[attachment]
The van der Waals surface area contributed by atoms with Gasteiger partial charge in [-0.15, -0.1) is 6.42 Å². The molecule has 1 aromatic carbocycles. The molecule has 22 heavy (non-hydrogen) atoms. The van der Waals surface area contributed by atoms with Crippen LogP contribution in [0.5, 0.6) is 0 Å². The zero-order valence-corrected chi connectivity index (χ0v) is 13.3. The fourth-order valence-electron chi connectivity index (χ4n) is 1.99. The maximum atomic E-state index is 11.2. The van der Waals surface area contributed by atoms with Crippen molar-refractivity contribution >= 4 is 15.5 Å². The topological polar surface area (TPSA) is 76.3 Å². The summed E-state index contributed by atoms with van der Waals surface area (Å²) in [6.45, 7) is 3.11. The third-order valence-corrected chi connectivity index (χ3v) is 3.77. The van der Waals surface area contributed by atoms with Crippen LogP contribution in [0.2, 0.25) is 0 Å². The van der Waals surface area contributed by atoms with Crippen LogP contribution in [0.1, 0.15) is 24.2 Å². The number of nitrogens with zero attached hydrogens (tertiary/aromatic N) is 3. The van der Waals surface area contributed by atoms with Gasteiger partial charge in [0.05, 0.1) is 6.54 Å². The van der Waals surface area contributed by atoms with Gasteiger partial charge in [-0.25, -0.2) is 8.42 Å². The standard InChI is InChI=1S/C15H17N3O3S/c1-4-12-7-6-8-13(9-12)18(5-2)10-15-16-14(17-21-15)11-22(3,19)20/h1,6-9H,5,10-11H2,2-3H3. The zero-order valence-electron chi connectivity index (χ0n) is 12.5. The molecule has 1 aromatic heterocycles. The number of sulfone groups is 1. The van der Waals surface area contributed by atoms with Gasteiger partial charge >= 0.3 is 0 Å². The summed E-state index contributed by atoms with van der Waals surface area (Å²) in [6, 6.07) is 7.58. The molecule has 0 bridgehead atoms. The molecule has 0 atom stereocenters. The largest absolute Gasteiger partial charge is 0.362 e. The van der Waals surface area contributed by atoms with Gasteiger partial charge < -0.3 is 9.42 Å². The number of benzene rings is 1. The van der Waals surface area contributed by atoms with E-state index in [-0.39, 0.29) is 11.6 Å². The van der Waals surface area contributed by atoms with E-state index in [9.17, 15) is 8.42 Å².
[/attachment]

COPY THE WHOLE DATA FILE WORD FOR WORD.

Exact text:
The van der Waals surface area contributed by atoms with Gasteiger partial charge in [-0.15, -0.1) is 6.42 Å². The molecule has 1 aromatic carbocycles. The molecule has 22 heavy (non-hydrogen) atoms. The van der Waals surface area contributed by atoms with Crippen LogP contribution in [0.5, 0.6) is 0 Å². The zero-order valence-corrected chi connectivity index (χ0v) is 13.3. The fourth-order valence-electron chi connectivity index (χ4n) is 1.99. The maximum atomic E-state index is 11.2. The van der Waals surface area contributed by atoms with Crippen molar-refractivity contribution >= 4 is 15.5 Å². The topological polar surface area (TPSA) is 76.3 Å². The summed E-state index contributed by atoms with van der Waals surface area (Å²) in [6.45, 7) is 3.11. The third-order valence-corrected chi connectivity index (χ3v) is 3.77. The van der Waals surface area contributed by atoms with Crippen LogP contribution in [0.2, 0.25) is 0 Å². The van der Waals surface area contributed by atoms with Crippen LogP contribution in [0.1, 0.15) is 24.2 Å². The number of nitrogens with zero attached hydrogens (tertiary/aromatic N) is 3. The van der Waals surface area contributed by atoms with Gasteiger partial charge in [0.05, 0.1) is 6.54 Å². The van der Waals surface area contributed by atoms with Gasteiger partial charge in [-0.25, -0.2) is 8.42 Å². The standard InChI is InChI=1S/C15H17N3O3S/c1-4-12-7-6-8-13(9-12)18(5-2)10-15-16-14(17-21-15)11-22(3,19)20/h1,6-9H,5,10-11H2,2-3H3. The zero-order valence-electron chi connectivity index (χ0n) is 12.5. The molecule has 1 aromatic heterocycles. The number of sulfone groups is 1. The van der Waals surface area contributed by atoms with Gasteiger partial charge >= 0.3 is 0 Å². The summed E-state index contributed by atoms with van der Waals surface area (Å²) in [6, 6.07) is 7.58. The molecule has 0 bridgehead atoms. The molecule has 0 atom stereocenters. The largest absolute Gasteiger partial charge is 0.362 e. The van der Waals surface area contributed by atoms with Gasteiger partial charge < -0.3 is 9.42 Å². The number of benzene rings is 1. The van der Waals surface area contributed by atoms with E-state index in [-0.39, 0.29) is 11.6 Å². The van der Waals surface area contributed by atoms with E-state index in [9.17, 15) is 8.42 Å².